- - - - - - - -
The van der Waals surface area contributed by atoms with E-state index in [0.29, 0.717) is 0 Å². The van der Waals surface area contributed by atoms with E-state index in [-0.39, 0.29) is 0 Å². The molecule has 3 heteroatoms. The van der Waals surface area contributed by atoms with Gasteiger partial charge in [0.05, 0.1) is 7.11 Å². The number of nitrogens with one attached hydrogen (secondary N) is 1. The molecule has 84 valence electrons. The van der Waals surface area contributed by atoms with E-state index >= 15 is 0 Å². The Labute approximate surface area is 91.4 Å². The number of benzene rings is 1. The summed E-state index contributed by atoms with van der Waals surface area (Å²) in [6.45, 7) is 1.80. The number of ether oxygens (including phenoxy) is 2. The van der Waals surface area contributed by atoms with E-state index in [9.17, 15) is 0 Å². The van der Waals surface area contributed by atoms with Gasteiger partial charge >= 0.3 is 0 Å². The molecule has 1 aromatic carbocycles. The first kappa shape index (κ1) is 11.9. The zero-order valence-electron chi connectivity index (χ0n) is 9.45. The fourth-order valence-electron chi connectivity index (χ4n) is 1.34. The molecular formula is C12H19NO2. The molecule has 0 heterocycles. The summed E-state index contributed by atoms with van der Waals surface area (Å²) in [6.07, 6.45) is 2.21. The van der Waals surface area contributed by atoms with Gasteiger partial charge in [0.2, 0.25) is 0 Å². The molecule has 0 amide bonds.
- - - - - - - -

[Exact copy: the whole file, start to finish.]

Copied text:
The van der Waals surface area contributed by atoms with E-state index in [0.29, 0.717) is 0 Å². The van der Waals surface area contributed by atoms with E-state index in [-0.39, 0.29) is 0 Å². The molecule has 3 heteroatoms. The van der Waals surface area contributed by atoms with Gasteiger partial charge in [0.05, 0.1) is 7.11 Å². The number of nitrogens with one attached hydrogen (secondary N) is 1. The molecule has 84 valence electrons. The van der Waals surface area contributed by atoms with E-state index >= 15 is 0 Å². The Labute approximate surface area is 91.4 Å². The number of benzene rings is 1. The summed E-state index contributed by atoms with van der Waals surface area (Å²) in [6.45, 7) is 1.80. The number of ether oxygens (including phenoxy) is 2. The van der Waals surface area contributed by atoms with E-state index in [9.17, 15) is 0 Å². The van der Waals surface area contributed by atoms with Gasteiger partial charge >= 0.3 is 0 Å². The molecule has 1 aromatic carbocycles. The first kappa shape index (κ1) is 11.9. The zero-order valence-electron chi connectivity index (χ0n) is 9.45. The fourth-order valence-electron chi connectivity index (χ4n) is 1.34. The molecular formula is C12H19NO2. The molecule has 0 heterocycles. The summed E-state index contributed by atoms with van der Waals surface area (Å²) in [6.07, 6.45) is 2.21. The van der Waals surface area contributed by atoms with Gasteiger partial charge in [0.2, 0.25) is 0 Å². The molecule has 0 amide bonds.